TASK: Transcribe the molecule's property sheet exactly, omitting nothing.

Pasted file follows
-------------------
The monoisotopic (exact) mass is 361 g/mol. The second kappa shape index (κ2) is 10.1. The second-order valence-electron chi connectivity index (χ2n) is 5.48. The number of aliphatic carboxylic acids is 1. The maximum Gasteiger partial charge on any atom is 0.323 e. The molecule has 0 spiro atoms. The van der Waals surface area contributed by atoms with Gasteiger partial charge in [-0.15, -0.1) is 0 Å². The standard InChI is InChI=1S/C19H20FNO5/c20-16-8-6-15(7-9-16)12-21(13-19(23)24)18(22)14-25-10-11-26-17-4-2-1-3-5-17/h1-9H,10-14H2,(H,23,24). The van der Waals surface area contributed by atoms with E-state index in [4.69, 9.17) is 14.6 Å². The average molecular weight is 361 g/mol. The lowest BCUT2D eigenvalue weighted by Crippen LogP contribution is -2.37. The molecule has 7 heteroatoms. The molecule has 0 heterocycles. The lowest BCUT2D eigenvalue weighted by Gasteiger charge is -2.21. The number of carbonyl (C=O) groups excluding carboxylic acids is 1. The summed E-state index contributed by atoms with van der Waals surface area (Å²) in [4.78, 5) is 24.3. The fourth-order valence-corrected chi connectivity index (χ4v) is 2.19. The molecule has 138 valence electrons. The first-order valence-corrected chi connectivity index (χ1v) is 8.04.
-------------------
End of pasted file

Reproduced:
The monoisotopic (exact) mass is 361 g/mol. The second kappa shape index (κ2) is 10.1. The second-order valence-electron chi connectivity index (χ2n) is 5.48. The number of aliphatic carboxylic acids is 1. The maximum Gasteiger partial charge on any atom is 0.323 e. The molecule has 0 spiro atoms. The van der Waals surface area contributed by atoms with Gasteiger partial charge in [-0.15, -0.1) is 0 Å². The standard InChI is InChI=1S/C19H20FNO5/c20-16-8-6-15(7-9-16)12-21(13-19(23)24)18(22)14-25-10-11-26-17-4-2-1-3-5-17/h1-9H,10-14H2,(H,23,24). The van der Waals surface area contributed by atoms with E-state index in [4.69, 9.17) is 14.6 Å². The average molecular weight is 361 g/mol. The lowest BCUT2D eigenvalue weighted by Crippen LogP contribution is -2.37. The molecule has 7 heteroatoms. The molecule has 0 heterocycles. The lowest BCUT2D eigenvalue weighted by Gasteiger charge is -2.21. The number of carbonyl (C=O) groups excluding carboxylic acids is 1. The summed E-state index contributed by atoms with van der Waals surface area (Å²) in [4.78, 5) is 24.3. The fourth-order valence-corrected chi connectivity index (χ4v) is 2.19. The molecule has 138 valence electrons. The first-order valence-corrected chi connectivity index (χ1v) is 8.04.